Xerjoff, is an Italian house that describes itself as a “Journey to the most precious realm in the world of luxury perfumes.” And they are cutting bottles from single blocks of African quartz so you wouldn’t expect their opening statement to be anything less. At Pitti, the brand proudly displayed a prolific number of perfumes including two new ranges that were yet to be released. The first was a series of oud parfums. Names such as Java Blossom, Sukar Aswad and Warda al Oud link back to the line’s eastern inspirations. Another line the house will soon launch was called Join The Club. Here you get an exclusive membership card with your bottle of perfume that gets you into an online community of other club members. There are ten fragrances to choose from.
Another brand promoting rarity and exclusivity was Histoires de Parfums. With new editions that looked like nuggets of gold and platinum they have also coined a new concentration of parfum, namely absolu eau de parfum. The glossy metallic packaging for the Edition Rare collection centres on precious oud.
There was also a feeling of artisanal craftsmanship amongst many of those presenting at Pitti.
Olivier Durbano’s collection was inspired by his love of gemstones and experience as a jeweler. His latest offering was Parfum de Pierres Poemes, a perfume inspired by heliotrope, a precious stone of mystical stories from Babylon, Egypt and India. The stone is dark with flecks of red. Olivier said he wanted to focus on these red parts of the stone hence the rich red tone of the perfume juice.
Naomi Goodsir Parfums was a new discovery for me at Pitti. The Australian milliner now spends much of her time in France. The artist had added a line of perfume to her name that felt as rich and as textured as her work as a milliner.
I also had a chance to talk with Andy Tauer of Tauer Perfumes. One thing I enjoyed at Pitti was having the opportunity to be walked through a range of perfumes by the perfume’s creator. Niche perfumeries do their best to represent the brands they carry, but nothing compares to learning about a range first hand from the perfumer. Andy shared with me his story of Lonestar Memories, which is reminiscent of his time living in the United States. He also shared his story of creating Vetiver Dance, a perfume that brings together the rawness of vetiver with the softness of lily of the valley. The fragrance was born out of Andy’s desire to create something he could wear to the gym. After wearing the sample of Lonestar Memories Andy gave me at Pitti, I purchased a bottle from Jovoy in Paris the following week. Although it naturally feels like a wintery campfire scent, I can see myself getting a lot of wear from it over the coming summer months in Sydney.
YS Uzac was another pleasant discovery. The Swiss brand is currently a collection of four fragrances. In contrast to the oud powerhouses overtaking the airspace at Pitti, YS Uzac was a line of subtle, very wearable perfumes. It is easy to be boring when it comes to creating sheer, transparent perfumes but YS Uzac avoided all the pitfalls and clichés with this delicate line of eaux de parfum.
Robert Piguet Parfums had much to talk about at Pitti with the recent extension of the brand’s classic collection. Perfumer for the house, Aurelien Guichard was first called to Piguet to assist the reorchestration of Baghari, a perfume from the 1950s that had disappeared when Piguet retired. Guichard, the son of legendary perfumer Jean Guichard is charged with the role of creating modern perfumes that still reflect the tradition associated with a name like Robert Piguet. At Pitti, the house was presenting its Pacific Collection. It was a light and airy trio called Blossom, Chai and Jeunesse. The Nouvelle Collection featured some unisex offerings male readers may find interesting. Having just visited Morocco, Robert Piguet’s Casbah was my favourite. Aldehydes and angelica root were a unique pairing with smoky woods and leaves. The overall effect reminded me of the smell of the many tapis stores that line Marrakech’s medina streets. The breezy scent of Notes and the warmer Bois Noir were also standouts. The big news at Pitti for Piguet was the launch of Petit Fracas, a new perfume the brand has added to its Classic Collection. As the name suggests, this is a new interpretation of Fracas, created by Germaine Cellier in 1947. Petit Fracas feels light and fresh in comparison to Cellier’s Fracas. Youthful, flirtatious and baring the cult name of Fracas, the new Petit Fracas will surely be set for big things.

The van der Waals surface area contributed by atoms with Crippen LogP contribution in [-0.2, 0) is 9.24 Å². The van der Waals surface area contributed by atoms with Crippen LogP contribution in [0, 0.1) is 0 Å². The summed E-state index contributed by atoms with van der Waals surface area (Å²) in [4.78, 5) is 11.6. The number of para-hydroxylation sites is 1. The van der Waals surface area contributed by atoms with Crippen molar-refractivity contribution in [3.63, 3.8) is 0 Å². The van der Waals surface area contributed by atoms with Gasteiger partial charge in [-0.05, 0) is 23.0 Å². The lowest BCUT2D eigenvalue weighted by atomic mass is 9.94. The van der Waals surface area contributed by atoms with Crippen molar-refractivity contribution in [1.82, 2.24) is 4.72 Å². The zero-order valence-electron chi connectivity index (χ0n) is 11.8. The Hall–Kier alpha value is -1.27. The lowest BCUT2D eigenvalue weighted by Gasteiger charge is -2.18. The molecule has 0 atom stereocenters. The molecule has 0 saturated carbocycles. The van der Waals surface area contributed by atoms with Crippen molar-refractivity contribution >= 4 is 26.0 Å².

My other new discoveries included Urlich Lang New York and Neela Vermeire Creations. Ulrich Lang’s line of perfumes blends the world of perfumery with artistic photography. His latest was a new fragrance called Lightscape and I also found his patchouli driven Nightscape very attractive. All four of his fragrances are calibrated to the male nose and they are impeccably constructed with no gimmicks or unnecessary fluff. Consider me a fan!
Neela Vermeire didn’t need to spray one of her perfumes before she had me drawn to her. Her energy alone was enough to power the marketing of her fragrances at Pitti. With warmth and sincerity she took me through the range she designed with perfumer, Bertrand Duchaufour. For many years I have had a fascination with India and its culture. Mohur was my favourite, with an extravagant 11% of rose on a precious wood base. Rose lovers should have no issues enjoying Neela’s Mohur.
The other rose I had the pleasure of sampling was Mona di Orio’s posthumous Rose Etoile d’Hollande. The artist sadly passed away last year and this was one of the last projects she had been working on before here untimely passing. As a student of Edmond Roudnitska, the rose was one of the assignments her teacher had set her as a source of inspiration. For this rose Mona d’Orio was studying a climbing rose from Cabris, a small village near Grasse that is home to so many legendary perfumers. Although it demonstrated a fruity softness, it also had a dry spicy edge making it a rose perfume I myself would confidently wear. For men inclined to shy away from flowers, Mona d’Orio’s Oud is sublime. Every time I tell myself “no more oud”, I find something like this that negates any feeling of being exhausted by this exotic wood.
…and although I may not have been exhausted by oud, a full day at Pitti was enough to deserve a good nights rest. If you have the opportunity to visit a Pitti event, I highly recommend you do. Looking through the day’s notes, there is still more I could write but I decided to focus on writing about the people and perfumes that made biggest impression on me. The best way to take in the full experience Pitti offers is by making the trip to Florence. I hope to see you there next year!